In this exclusive interview with Mediaplanet, author and LGBTQ+ activist Gigi Gorgeous empowers Canadians to embrace their identity and teaches readers how to be true to themselves.
In what ways do you think Canada has progressed in accepting self-identity and self-expression?
Gigi Gorgeous: First, Canada has always been ahead of the times by actually offering coverage in some provinces of sexual reassignment, or gender-confirming, surgery. I remember reading about this when I was young when it was first introduced, and not realizing or understanding how monumental it was for the media to provide coverage for something so life-changing for people. Canada has always been accepting, but this is a huge example of how progressive this country is, and has been.
How do you handle criticism and negative feedback?
You have to take it with a grain of salt. You also have to step back and realize that some of it may be coming from a good place, and it’s constructive. But other times it’s not, and you have to have the ability to look at the person and try to understand where it might be coming from, and what they might be going through in their life that might be the root of what they’re saying. Or, ignore it altogether! What’s important is that you keep doing you.
What makes you most proud of being a part of the LGBTQ+ community?
There is so much that makes me proud to be part of this community, but I have to say that I’m currently the most proud than I’ve ever been. This summer, I will be the grand marshal for Toronto Pride which is truly a full circle moment.
When I was in high school, my best friend and I went to our first ever pride in the city I grew up in. We were too young to get into any of the events, so we just went into the street and experienced an energy that I never felt before. It was just so free! I looked to my left and there was a man in a full hot pink leather get up, and to my right there was a drag queen trailing a rainbow flag behind her. This was in the middle of the day, with all of the streets shut down; nothing like I’ve ever seen in Toronto. So this year, to be leading this charge I’ve never felt more proud and more proud of my community.
You have to take [criticism] with a grain of salt. You also have to step back and realize that some of it may be coming from a good place, and it’s constructive.
What does LGBTQ+ visibility mean to you?
LGBTQ+ visibility means that more lives are being changed. More and more people are sharing their stories, and you never know who you are going to be affecting…or affected by! Whether it’s a coming out video on Youtube, or sharing your experience with a friend on twitter, reposting something you are inspired by on Instagram. Every bit of this visibility matters.
Where we are at now, we as a community are being heard. In mainstream media, we are seeing more LGBTQ+ talent being represented. This is so important because we are becoming more of a household topic. It’s so inspiring to see more representation of our community out there.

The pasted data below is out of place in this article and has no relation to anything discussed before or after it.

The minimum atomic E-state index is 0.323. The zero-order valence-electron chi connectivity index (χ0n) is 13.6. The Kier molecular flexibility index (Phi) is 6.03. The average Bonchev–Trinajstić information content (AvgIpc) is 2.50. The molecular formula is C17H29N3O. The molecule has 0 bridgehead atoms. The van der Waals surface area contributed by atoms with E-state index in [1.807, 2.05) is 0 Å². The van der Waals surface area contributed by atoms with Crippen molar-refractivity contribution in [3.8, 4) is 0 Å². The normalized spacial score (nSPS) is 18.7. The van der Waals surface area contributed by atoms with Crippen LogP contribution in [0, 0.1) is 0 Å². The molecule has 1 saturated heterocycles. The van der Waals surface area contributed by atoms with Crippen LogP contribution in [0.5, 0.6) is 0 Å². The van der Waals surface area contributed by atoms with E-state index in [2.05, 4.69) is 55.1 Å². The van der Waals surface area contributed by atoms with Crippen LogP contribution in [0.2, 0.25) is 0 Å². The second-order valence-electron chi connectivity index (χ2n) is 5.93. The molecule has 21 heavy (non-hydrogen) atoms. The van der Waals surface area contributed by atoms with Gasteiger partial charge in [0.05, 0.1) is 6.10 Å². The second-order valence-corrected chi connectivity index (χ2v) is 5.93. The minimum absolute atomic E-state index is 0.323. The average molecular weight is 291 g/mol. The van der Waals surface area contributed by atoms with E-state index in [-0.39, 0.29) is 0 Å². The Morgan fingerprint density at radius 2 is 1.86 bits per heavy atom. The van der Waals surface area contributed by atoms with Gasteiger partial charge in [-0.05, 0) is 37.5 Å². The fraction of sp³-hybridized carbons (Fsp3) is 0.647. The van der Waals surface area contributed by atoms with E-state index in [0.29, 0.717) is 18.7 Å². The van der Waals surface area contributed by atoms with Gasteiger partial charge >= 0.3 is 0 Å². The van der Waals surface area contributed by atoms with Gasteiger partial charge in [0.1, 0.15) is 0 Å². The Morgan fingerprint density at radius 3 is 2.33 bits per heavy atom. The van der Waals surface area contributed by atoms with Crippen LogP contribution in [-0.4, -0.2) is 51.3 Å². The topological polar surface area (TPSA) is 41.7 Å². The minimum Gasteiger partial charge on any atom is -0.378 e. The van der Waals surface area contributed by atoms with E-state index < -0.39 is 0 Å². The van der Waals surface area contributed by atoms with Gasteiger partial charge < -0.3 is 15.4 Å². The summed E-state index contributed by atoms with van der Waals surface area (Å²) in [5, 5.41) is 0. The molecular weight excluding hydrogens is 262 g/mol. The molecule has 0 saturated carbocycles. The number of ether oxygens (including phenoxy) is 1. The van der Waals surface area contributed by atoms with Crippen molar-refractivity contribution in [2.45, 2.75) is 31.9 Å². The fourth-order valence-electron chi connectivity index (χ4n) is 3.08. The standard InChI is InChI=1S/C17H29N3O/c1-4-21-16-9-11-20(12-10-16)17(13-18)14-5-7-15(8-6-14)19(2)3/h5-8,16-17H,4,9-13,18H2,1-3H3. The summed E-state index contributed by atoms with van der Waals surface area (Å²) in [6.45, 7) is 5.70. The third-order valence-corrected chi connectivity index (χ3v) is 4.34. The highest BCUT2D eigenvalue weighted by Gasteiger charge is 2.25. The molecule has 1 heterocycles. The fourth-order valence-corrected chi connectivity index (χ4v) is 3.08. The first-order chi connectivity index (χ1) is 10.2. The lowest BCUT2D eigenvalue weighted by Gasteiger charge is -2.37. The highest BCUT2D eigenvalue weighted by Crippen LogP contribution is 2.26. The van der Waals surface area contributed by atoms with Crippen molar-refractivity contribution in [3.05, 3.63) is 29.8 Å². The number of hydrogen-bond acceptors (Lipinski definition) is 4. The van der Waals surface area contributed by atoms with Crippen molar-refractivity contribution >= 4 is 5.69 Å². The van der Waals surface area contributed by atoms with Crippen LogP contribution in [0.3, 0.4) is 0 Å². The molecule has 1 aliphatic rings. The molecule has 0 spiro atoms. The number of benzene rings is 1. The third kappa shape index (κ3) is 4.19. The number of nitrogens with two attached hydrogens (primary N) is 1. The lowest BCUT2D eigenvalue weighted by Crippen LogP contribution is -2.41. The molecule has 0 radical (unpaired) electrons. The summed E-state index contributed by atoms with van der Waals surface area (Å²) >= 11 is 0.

You recently wrote a book titled He Said, She Said, what is the main message you’re trying to tell your readers?
The main message in my book is not just one for the LGBTQ+ community, but one for everyone out there. No matter what your struggles are, or where you come from, you can achieve anything you set your mind to despite the lessons you may learn and mistakes you make along the way. And not just despite the mistakes, but BECAUSE OF the mistakes as well. And, there’s some good takeaway with all of the fabulous photos in there as well… just saying!
What have you learned about yourself through the process of writing this book?
I have learned through the process of writing this book, that I’m stronger than I ever thought I was. Reflecting on so many years back, and having to write it all down; categorize each story and moment of my life into chapters, digging deeper than ever before. I was reliving everything all over again, and it was an incredibly emotional process. But now having people read it, and seeing people hold it in their hands, there is nothing that makes that whole process more worth it than this.
What was the most challenging part of transitioning?
The process of transitioning is all super crazy. I’d have to say the first few months, like with anything you are trying for the first time, is truly the hardest. This is when you are having to tell and educate people about your new identity. Living in that new gender right away is not easy, and you have to power through those first few months until people start coming on board. I remember making my first Youtube channel about this, telling my dad and all of my friends, none of it was easy. You just have to stay convicted and strong.
What advice would you give LGBTQ+ youth?
My main advice is that you are stronger in numbers. It’s all about who you surround yourself with, and make sure those people build you up and support you. You need to be there for each other. You need to talk to each other. The same advice goes for parents; people listen to your children, talk to them, tell them they are beautiful and accepted. For kids, and anyone really, take the time and tell someone they look beautiful today. You have no idea what those simple words might do, or how they might affect someone.